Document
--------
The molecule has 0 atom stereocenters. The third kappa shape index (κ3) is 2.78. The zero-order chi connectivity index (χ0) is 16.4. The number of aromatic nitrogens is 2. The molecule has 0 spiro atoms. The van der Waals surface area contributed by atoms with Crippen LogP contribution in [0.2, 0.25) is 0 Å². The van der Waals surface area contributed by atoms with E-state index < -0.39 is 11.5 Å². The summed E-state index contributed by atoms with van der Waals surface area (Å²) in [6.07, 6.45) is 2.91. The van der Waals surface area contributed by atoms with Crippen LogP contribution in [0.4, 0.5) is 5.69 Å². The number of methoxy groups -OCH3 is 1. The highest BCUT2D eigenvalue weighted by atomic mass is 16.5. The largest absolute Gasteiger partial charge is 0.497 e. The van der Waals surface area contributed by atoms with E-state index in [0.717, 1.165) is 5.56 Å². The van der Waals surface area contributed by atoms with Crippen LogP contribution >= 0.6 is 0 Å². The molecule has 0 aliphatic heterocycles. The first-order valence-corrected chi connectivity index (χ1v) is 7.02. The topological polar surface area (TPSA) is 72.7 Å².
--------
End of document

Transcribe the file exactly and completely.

The molecule has 0 atom stereocenters. The third kappa shape index (κ3) is 2.78. The zero-order chi connectivity index (χ0) is 16.4. The number of aromatic nitrogens is 2. The molecule has 0 spiro atoms. The van der Waals surface area contributed by atoms with Crippen LogP contribution in [0.2, 0.25) is 0 Å². The van der Waals surface area contributed by atoms with E-state index < -0.39 is 11.5 Å². The summed E-state index contributed by atoms with van der Waals surface area (Å²) in [6.07, 6.45) is 2.91. The van der Waals surface area contributed by atoms with Crippen LogP contribution in [0.4, 0.5) is 5.69 Å². The number of methoxy groups -OCH3 is 1. The highest BCUT2D eigenvalue weighted by atomic mass is 16.5. The largest absolute Gasteiger partial charge is 0.497 e. The van der Waals surface area contributed by atoms with E-state index in [0.717, 1.165) is 5.56 Å². The van der Waals surface area contributed by atoms with Crippen LogP contribution >= 0.6 is 0 Å². The molecule has 0 aliphatic heterocycles. The first-order valence-corrected chi connectivity index (χ1v) is 7.02. The topological polar surface area (TPSA) is 72.7 Å².